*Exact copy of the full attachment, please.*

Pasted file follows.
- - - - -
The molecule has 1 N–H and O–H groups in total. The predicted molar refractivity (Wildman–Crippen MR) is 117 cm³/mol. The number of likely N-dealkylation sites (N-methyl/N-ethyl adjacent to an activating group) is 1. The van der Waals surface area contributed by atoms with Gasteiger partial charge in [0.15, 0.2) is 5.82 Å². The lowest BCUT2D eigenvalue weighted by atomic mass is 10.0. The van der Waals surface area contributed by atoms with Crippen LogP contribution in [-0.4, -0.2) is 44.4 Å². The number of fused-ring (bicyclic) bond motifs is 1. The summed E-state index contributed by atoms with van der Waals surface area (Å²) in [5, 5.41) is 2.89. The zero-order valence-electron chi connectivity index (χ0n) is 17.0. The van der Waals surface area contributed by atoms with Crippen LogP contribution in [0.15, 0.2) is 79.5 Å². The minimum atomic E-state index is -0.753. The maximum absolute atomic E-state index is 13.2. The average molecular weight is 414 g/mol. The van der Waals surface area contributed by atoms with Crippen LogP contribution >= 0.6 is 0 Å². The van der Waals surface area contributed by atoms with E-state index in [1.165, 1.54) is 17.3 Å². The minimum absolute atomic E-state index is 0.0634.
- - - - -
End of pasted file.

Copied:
The molecule has 1 N–H and O–H groups in total. The predicted molar refractivity (Wildman–Crippen MR) is 117 cm³/mol. The number of likely N-dealkylation sites (N-methyl/N-ethyl adjacent to an activating group) is 1. The van der Waals surface area contributed by atoms with Gasteiger partial charge in [0.15, 0.2) is 5.82 Å². The lowest BCUT2D eigenvalue weighted by atomic mass is 10.0. The van der Waals surface area contributed by atoms with Crippen LogP contribution in [-0.4, -0.2) is 44.4 Å². The number of fused-ring (bicyclic) bond motifs is 1. The summed E-state index contributed by atoms with van der Waals surface area (Å²) in [5, 5.41) is 2.89. The zero-order valence-electron chi connectivity index (χ0n) is 17.0. The van der Waals surface area contributed by atoms with Crippen LogP contribution in [0.15, 0.2) is 79.5 Å². The minimum atomic E-state index is -0.753. The maximum absolute atomic E-state index is 13.2. The average molecular weight is 414 g/mol. The van der Waals surface area contributed by atoms with Crippen LogP contribution >= 0.6 is 0 Å². The van der Waals surface area contributed by atoms with E-state index in [1.165, 1.54) is 17.3 Å². The minimum absolute atomic E-state index is 0.0634.